At insect size, miniature superheroes Ant-Man and The Wasp should be dead in minutes. Since they did not train on the top of Mt. Everest, they would be unable to overcome the atmospheric density they would have to face at tiny size, and that's without getting into the metabolism issues.

Ant-Man clearly didn't have a lot of scientific thought that went into him when he was created by a combination of Stan Lee and his brother Larry Lieber, plus artist Jack Kirby. But superheroes are big science business now. Billions and billions of dollars in box office will do that. They even have their own science publication, the Journal of Superhero Science.

A science journal about fictional superheroes? If Environmental Health Perspectives can get an audience, why not? Ant-Man is a lot more believable than that a weedkiller can cause human cancer.

Tales To Astonish 44, first appearance of the Wasp. From my collection. There are not a lot. It was never a cool book, that is why they were all thrown into The Avengers together. The hope was more exposure would boost sales of this, Hulk (it didn't, it went bye-bye after six issues), etc. Bizarrely, that is how Marvel became part of modern pop culture. Al of the popular characters - Spider-Man, Fantastic Four, X-Men, etc. movie rights had been sold and the only ones they still controlled were B and C-level characters. Which just so happened to be Iron Man, Thor, Captain America, and a core group of Avengers. Photo: Hank Campbell.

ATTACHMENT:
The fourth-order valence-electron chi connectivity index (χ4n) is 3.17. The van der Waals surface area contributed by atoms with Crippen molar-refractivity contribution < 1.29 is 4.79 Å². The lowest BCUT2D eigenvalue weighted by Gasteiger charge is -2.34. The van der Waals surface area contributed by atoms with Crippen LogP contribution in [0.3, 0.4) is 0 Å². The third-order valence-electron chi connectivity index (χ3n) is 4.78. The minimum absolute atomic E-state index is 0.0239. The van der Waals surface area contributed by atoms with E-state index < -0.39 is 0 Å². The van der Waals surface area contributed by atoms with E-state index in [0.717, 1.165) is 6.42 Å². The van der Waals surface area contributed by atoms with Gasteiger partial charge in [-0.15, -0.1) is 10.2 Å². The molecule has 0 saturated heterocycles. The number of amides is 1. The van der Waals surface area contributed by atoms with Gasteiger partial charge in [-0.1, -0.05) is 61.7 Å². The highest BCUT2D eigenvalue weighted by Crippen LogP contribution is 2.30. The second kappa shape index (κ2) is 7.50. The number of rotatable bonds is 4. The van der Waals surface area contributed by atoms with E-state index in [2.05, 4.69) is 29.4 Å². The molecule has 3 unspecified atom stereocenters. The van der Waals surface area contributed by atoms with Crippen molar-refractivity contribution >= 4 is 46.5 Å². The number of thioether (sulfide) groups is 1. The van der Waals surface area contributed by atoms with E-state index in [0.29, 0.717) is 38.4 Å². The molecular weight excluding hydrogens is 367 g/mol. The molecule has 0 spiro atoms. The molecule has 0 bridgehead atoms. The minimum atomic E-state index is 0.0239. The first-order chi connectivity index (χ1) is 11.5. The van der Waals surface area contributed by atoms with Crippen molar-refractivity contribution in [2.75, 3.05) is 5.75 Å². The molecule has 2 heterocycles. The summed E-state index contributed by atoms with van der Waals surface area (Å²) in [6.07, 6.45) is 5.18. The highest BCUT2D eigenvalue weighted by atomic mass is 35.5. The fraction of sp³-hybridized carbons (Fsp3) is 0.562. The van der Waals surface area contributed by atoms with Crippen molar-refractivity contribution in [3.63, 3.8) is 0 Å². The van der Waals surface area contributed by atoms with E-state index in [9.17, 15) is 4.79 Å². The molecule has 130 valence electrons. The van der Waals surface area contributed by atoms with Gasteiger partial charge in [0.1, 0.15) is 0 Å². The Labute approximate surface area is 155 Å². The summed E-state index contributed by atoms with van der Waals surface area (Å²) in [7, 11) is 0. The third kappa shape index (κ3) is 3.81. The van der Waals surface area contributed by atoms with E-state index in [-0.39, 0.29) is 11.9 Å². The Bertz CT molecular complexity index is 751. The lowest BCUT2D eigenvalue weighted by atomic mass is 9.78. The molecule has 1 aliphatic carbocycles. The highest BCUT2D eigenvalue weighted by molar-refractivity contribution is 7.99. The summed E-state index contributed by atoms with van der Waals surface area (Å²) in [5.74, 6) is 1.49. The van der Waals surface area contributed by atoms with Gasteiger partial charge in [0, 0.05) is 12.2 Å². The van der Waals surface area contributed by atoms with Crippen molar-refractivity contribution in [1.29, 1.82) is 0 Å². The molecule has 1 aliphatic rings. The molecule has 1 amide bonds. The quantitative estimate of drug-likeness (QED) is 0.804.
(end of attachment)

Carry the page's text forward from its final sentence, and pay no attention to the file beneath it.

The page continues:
Forgetting the shrinking or the quantum microverse, Ant-Man and Wasp essentially have a fluid flow problem when it comes to breathing. And a solvable one. Obviously insects do breathe efficiently and a human can also, with the right helmet. Virgina Tech researchers took a look at how this microscale respiration would work, and how technology would solve the "death-zone dilemma" that would be created when shrinking created what would be a crippling altitude problem for non-heroes and published it in the journal.

The authors were worried that new details in the movie sequel might debunk their ideas and they would be forced to retract their paper, but it was no worry. The director of "Bring It On" kept the science vague. “I went to the 2018 movie before the manuscript came out in preprint so that if the movie contradicted us we could catch it. But the 2018 movie actually supported everything we had said, which was really nice,” said co-author Max Mikel-Stites.

Citation: Staples, Anne; Mikel-Stites, Maxwell. Ant-Man and The Wasp: Microscale Respiration and Microfluidic Technology. Superhero Science and Technology, [S.l.], v. 1, n. 1, july 2018. ISSN 2588-7637. 12 dec. 2018. DOI:10.24413/sst.2018.1.2474.